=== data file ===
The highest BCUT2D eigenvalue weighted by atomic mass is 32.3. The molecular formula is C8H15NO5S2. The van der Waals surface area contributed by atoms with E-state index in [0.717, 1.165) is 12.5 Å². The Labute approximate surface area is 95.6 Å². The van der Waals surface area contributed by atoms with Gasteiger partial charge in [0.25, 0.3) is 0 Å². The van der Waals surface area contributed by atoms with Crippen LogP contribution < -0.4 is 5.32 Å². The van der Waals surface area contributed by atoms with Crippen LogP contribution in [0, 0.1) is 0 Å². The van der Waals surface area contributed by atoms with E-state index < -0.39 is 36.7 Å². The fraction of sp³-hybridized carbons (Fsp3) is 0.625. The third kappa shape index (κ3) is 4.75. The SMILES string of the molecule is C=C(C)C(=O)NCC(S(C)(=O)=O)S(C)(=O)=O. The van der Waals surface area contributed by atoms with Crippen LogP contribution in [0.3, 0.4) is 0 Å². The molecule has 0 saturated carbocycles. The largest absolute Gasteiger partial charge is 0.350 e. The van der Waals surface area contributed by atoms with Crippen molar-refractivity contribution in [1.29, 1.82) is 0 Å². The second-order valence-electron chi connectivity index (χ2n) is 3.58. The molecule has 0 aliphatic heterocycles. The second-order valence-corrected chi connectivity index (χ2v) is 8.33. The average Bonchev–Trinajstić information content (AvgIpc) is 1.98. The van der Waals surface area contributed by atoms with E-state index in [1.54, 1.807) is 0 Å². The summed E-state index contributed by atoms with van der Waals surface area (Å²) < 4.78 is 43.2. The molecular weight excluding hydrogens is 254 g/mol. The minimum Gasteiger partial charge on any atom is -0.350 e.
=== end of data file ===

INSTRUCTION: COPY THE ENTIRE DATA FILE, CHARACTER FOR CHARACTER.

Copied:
The highest BCUT2D eigenvalue weighted by atomic mass is 32.3. The molecular formula is C8H15NO5S2. The van der Waals surface area contributed by atoms with E-state index in [0.717, 1.165) is 12.5 Å². The Labute approximate surface area is 95.6 Å². The van der Waals surface area contributed by atoms with Gasteiger partial charge in [0.25, 0.3) is 0 Å². The van der Waals surface area contributed by atoms with Crippen LogP contribution < -0.4 is 5.32 Å². The van der Waals surface area contributed by atoms with Crippen LogP contribution in [0, 0.1) is 0 Å². The van der Waals surface area contributed by atoms with E-state index < -0.39 is 36.7 Å². The fraction of sp³-hybridized carbons (Fsp3) is 0.625. The third kappa shape index (κ3) is 4.75. The SMILES string of the molecule is C=C(C)C(=O)NCC(S(C)(=O)=O)S(C)(=O)=O. The van der Waals surface area contributed by atoms with Crippen LogP contribution in [0.3, 0.4) is 0 Å². The molecule has 0 saturated carbocycles. The largest absolute Gasteiger partial charge is 0.350 e. The van der Waals surface area contributed by atoms with Crippen molar-refractivity contribution in [1.29, 1.82) is 0 Å². The second-order valence-electron chi connectivity index (χ2n) is 3.58. The molecule has 0 aliphatic heterocycles. The second-order valence-corrected chi connectivity index (χ2v) is 8.33. The average Bonchev–Trinajstić information content (AvgIpc) is 1.98. The van der Waals surface area contributed by atoms with E-state index in [1.54, 1.807) is 0 Å². The summed E-state index contributed by atoms with van der Waals surface area (Å²) < 4.78 is 43.2. The molecular weight excluding hydrogens is 254 g/mol. The minimum Gasteiger partial charge on any atom is -0.350 e.